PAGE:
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Lightspark, an innovative FLOSS Flash player, reaches Beta Status

More than a year has passed since the begin­ning of the Lightspark project. It was a long time indeed, but not wasted. I’m extremely pleased with the cur­rent level of sup­port and the robust­ness of the sys­tem. You may be won­der­ing “What the heck is lightspark?”, so let me intro­duce it.

Lightspark is an open source Adobe Flash imple­men­ta­tion, designed from the ground up to be effi­cient on cur­rent and (hope­fully) future hardware.

The long term objec­tive of this project is not only to deliver a free as in free­dom flash player, but also to give to the Flash tech­nol­ogy the dig­nity of a real open stan­dard. I really believe Flash is a pow­er­ful tech­nol­ogy, it’s main weak­ness being it’s closed­ness. Lightspark has been entirely designed after Adobe released the SWF file for­mat doc­u­men­ta­tion, so no reverse engi­neer­ing has been done.


I’ll try to review and sum­ma­rize what as been done so far, and what is planned for the future.

Lightspark show­ing video. Pro­fil­ing graphs can be over­layed on the movie.

  • OpenGL based ren­der­ing allows for fast ren­der­ing of geome­tries and video frames. More­over, although those are not yet sup­ported, blur and other effects can be imple­mented using shaders for max­i­mum eff­i­cency. Using OpenGL tex­tures to dis­play video frames is a bit less eff­i­cent than using XVideo, but make it pos­si­ble to sup­port any overlaying/transformation effect that flash provides.
  • Mostly com­plete sup­port for the newer ver­sion of the flash script­ing lan­guage: Action­Script 3.0, intro­duced with Flash 9. Both an inter­preter and a JIT engine based on LLVM are pro­vided. The pre­vi­ous ver­sions of the lan­guage (sup­ported by Gnash, which does not sup­port 3.0) run on a com­pletely dif­fer­ent, and quite weird, vir­tual machine. Cur­rently Ligth­spark does not sup­port the older engine, but most sites (e.g, YouTube) are migrat­ing to the newer engine, so we will be fine just with 3.0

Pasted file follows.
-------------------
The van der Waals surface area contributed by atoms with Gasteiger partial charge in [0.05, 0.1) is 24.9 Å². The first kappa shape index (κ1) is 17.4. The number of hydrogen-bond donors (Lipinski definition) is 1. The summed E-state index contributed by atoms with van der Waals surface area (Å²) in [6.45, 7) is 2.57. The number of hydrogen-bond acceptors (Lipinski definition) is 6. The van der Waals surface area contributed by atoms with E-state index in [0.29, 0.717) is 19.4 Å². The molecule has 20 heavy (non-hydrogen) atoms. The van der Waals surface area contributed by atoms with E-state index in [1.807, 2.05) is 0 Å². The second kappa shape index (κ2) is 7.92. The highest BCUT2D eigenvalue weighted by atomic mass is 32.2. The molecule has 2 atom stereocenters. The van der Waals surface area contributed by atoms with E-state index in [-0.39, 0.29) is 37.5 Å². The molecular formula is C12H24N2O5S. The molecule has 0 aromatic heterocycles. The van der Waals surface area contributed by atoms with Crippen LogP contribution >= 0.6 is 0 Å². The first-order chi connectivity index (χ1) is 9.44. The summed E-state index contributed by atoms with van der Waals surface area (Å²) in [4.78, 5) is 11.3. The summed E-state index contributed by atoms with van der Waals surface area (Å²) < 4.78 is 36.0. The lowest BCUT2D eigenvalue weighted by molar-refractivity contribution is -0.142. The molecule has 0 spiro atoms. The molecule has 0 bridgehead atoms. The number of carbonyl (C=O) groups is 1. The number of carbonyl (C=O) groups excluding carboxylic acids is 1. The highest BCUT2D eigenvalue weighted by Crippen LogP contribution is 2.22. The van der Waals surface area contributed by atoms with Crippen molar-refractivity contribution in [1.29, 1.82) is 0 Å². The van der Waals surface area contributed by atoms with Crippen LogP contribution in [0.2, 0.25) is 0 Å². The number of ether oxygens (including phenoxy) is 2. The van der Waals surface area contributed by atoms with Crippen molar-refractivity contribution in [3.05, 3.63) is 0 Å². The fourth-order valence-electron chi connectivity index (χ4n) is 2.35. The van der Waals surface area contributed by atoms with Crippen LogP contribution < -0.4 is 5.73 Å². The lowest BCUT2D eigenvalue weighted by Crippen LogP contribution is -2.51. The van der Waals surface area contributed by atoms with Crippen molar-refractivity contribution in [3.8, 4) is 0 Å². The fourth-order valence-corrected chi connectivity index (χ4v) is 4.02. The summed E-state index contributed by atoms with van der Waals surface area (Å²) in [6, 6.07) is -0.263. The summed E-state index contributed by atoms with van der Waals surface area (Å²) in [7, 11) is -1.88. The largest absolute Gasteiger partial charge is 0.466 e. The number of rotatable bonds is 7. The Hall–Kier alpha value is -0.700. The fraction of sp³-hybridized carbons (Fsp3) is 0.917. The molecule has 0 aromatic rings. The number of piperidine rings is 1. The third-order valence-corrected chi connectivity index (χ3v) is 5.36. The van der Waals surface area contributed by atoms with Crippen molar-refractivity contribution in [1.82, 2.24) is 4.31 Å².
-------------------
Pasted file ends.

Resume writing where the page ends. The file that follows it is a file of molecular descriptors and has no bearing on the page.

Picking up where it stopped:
• Beside the Vir­tual Machine Flash pro­vides a huge run­time libraries that ranges from Video Ren­der­ing ser­vices to XML pars­ing. Imple­men­ta­tion of the run­time is of course far from com­plete, but the archi­tec­ture of the VM makes it pos­si­ble to eas­ily imple­ment the var­i­ous objects in plain C++. More­over, an arbi­trary degree of mix­ing between VM gen­er­ated and C++ code is pos­si­ble. This means that func­tions can be called from what­ever con­text with­out wor­ry­ing about their origin.
  • A mozilla com­pat­i­ble plu­gin is pro­vided, I’ve spent a lot of time try­ing to make the code robust to unex­pected con­di­tions and it should fail grace­fully and dis­play a gen­tle mes­sage. But, as plu­g­ins runs inside the browser process, there a not-so-slight pos­si­bil­ity of crashes. Please report any crashes using the bug report­ing sys­tem of launchpad
  • As an added bonus, dur­ing devel­op­ment I’ve also added a cou­ple of inter­est­ing per­for­mance profiling/debugging fea­tures which are not pro­vided by the orig­i­nal Adobe player. Key­board short­cut can be used to enable a pro­fil­ing over­lay, and a prim­i­tive inspec­tor of the objects on screen
There­fore I declare lightspark to be in beta sta­tus! Now the most impor­tant thing that is still miss­ing is a nice Logo for the project. I’m very bad at art, so any con­tri­bu­tion is very wel­come. And of course the whole project, in a pure open phy­los­o­phy, is open to con­tri­bu­tion! To have a quick glance at the cur­rent sta­tus it is pos­si­ble to get lightspark pack­aged from our PPA on launch­pad.
Lightspark should fail in a clean way on unsupported Flash movies

Lightspark should fail in a clean way on unsup­ported Flash movies

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Picking windows

The Win­dow Picker Applet is an GNOME applet (devel­oped at Canon­i­cal) that dis­plays the list of  run­ning appli­ca­tions and allows you to switch between them. It’s a default applet in Ubuntu-netbook-remix, since on net­books the screen real estate is essential.

It’s a nice lit­tle applet, but unfor­tu­nately does not work well with ver­ti­cal pan­els, since it tries to dis­play the icon list of the run­ning appli­ca­tions hor­i­zon­tally (see this bug). I’ve devel­oped a patch to window-picker-applet-0.4.22 that solves this issue.
To use it, do as follows:

apt-get source  window-picker-applet
cd window-picker-applet-0.4.22

and then the usual:

cd src && make && sudo make install
killall gnome-panel

Note that this patch *needs* gnome-panel to be restarted, since the panel ori­en­ta­tion is cho­sen at ini­tial­iza­tion (I’ve not imple­mented yet the ori­en­ta­tion change dur­ing execution).

Down­load the patch from here.

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